Memes used to be cool. Memes used to be those hip new things from The Internet you’d say to your friends to remind them how funny you are and/or were. Memes used to mean something. Now, after a period in the wilderness, the Golden Age of 2014 and 2015 has brought us a world in which we don’t have to say that in the past tense anymore. Dank memes are cool again.
It’s an uncomfortable thing to admit – that those things you so eagerly dismissed as uncool and not-even-that-popular are back in vogue – but it’s true. What’s been breathtaking is not only the speed at which memes have crossed the great divide back into the collective euphoric language of the species, but the sheer breadth of modern memery. Long gone are the days of lolcats and icanhascheezburger.com. Memes have entered an ironic phase of aesthetic enjoyment – a state of dankness.
I’d argue that this is most obvious in what’s been an exceptional six months for the rare Pepe. Pepe the Frog began in 2008 in a wildly different format. Back then, it was just “feels good man” – nothing too strenuous as far as memes go. Whilst there have always been variations, as you can expect from a cultural document that’s constantly being manipulated by consumers, there wasn’t much change in the years that followed – whether it was Angry Pepe, Smug Pepe or Sad Pepe, the same themes led throughout.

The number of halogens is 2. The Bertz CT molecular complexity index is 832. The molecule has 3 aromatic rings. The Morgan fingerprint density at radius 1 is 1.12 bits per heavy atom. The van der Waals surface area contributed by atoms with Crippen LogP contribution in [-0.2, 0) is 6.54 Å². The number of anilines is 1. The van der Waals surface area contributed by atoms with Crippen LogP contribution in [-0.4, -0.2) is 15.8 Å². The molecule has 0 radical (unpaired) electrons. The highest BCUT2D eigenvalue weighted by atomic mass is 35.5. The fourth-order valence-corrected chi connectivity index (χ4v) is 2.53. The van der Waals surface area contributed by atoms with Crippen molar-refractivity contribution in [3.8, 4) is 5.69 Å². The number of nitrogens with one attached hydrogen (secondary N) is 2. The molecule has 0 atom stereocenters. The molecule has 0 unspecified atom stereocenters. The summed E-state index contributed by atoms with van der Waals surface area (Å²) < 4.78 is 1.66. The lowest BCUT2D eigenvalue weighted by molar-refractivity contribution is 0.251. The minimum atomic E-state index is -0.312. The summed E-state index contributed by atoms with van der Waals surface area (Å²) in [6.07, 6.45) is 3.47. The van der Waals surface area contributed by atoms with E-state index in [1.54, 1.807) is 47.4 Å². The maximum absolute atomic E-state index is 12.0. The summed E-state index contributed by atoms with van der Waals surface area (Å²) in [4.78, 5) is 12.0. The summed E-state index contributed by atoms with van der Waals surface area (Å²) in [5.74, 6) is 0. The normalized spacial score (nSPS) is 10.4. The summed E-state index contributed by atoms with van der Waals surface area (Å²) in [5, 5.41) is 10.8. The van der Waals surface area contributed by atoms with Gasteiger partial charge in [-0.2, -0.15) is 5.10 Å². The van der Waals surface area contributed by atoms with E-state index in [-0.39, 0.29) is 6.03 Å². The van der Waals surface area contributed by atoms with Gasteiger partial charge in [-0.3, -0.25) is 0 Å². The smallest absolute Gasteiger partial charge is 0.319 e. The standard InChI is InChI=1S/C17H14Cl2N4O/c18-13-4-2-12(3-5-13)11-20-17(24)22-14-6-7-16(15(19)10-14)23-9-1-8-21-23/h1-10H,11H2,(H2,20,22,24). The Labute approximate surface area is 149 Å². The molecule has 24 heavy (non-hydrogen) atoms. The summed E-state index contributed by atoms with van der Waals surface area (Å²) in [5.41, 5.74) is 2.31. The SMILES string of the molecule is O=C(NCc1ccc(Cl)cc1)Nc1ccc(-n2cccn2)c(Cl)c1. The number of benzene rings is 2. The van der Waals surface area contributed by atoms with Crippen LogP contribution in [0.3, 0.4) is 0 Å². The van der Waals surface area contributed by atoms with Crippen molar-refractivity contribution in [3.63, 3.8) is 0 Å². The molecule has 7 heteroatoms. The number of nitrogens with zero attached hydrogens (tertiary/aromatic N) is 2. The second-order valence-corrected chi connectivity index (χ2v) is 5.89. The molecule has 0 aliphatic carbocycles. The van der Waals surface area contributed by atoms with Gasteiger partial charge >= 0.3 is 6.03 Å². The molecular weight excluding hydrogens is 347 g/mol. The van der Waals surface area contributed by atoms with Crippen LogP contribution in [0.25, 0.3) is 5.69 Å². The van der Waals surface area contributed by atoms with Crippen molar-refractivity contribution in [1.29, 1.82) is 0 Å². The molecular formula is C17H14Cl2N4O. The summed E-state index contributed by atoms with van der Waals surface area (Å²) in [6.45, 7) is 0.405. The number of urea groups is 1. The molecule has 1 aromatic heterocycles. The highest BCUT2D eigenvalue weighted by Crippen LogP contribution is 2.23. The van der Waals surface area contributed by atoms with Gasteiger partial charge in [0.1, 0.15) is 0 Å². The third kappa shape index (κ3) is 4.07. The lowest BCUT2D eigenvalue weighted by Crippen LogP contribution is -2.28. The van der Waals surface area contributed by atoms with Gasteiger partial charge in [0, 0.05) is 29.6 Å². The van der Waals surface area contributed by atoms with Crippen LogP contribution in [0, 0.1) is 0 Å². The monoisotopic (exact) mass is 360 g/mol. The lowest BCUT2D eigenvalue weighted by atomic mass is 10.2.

Things have changed spectacularly in the last six months, though. We now speak of the “rare Pepe” – a Pepe that has market value, a Pepe that interacts with the economic law of scarcity, and a Pepe that holds worth independently of its existence as a meme. Rare Pepes are collected, perhaps ironically, perhaps not – with hundreds of thousands of variations including motifs such as the Illuminati and graphic artefacts. It’s a form of meme that interacts with the wider world and even lets us consider what it all means in this post-GFC world, where instability reigns supreme.
Could we have predicted this dank meme resurgence? Beats me.